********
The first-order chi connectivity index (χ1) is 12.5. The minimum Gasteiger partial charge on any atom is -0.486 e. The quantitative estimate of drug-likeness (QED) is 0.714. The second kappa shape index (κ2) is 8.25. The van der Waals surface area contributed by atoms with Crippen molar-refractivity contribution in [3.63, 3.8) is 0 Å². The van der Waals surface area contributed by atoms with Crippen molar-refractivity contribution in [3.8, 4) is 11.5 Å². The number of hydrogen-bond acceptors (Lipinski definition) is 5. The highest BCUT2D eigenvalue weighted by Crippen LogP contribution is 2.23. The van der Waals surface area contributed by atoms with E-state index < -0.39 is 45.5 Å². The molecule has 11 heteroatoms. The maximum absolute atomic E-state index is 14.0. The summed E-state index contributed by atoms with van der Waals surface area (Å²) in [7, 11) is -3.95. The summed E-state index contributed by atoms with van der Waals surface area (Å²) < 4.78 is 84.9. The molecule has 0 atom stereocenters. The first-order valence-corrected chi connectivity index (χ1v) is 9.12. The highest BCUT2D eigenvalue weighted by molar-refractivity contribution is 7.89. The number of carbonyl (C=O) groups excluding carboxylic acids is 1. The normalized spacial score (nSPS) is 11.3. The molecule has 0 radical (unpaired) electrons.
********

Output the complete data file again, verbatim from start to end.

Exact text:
The first-order chi connectivity index (χ1) is 12.5. The minimum Gasteiger partial charge on any atom is -0.486 e. The quantitative estimate of drug-likeness (QED) is 0.714. The second kappa shape index (κ2) is 8.25. The van der Waals surface area contributed by atoms with Crippen molar-refractivity contribution in [3.63, 3.8) is 0 Å². The van der Waals surface area contributed by atoms with Crippen molar-refractivity contribution in [3.8, 4) is 11.5 Å². The number of hydrogen-bond acceptors (Lipinski definition) is 5. The highest BCUT2D eigenvalue weighted by Crippen LogP contribution is 2.23. The van der Waals surface area contributed by atoms with E-state index < -0.39 is 45.5 Å². The molecule has 11 heteroatoms. The maximum absolute atomic E-state index is 14.0. The summed E-state index contributed by atoms with van der Waals surface area (Å²) in [7, 11) is -3.95. The summed E-state index contributed by atoms with van der Waals surface area (Å²) < 4.78 is 84.9. The molecule has 0 atom stereocenters. The first-order valence-corrected chi connectivity index (χ1v) is 9.12. The highest BCUT2D eigenvalue weighted by molar-refractivity contribution is 7.89. The number of carbonyl (C=O) groups excluding carboxylic acids is 1. The normalized spacial score (nSPS) is 11.3. The molecule has 0 radical (unpaired) electrons.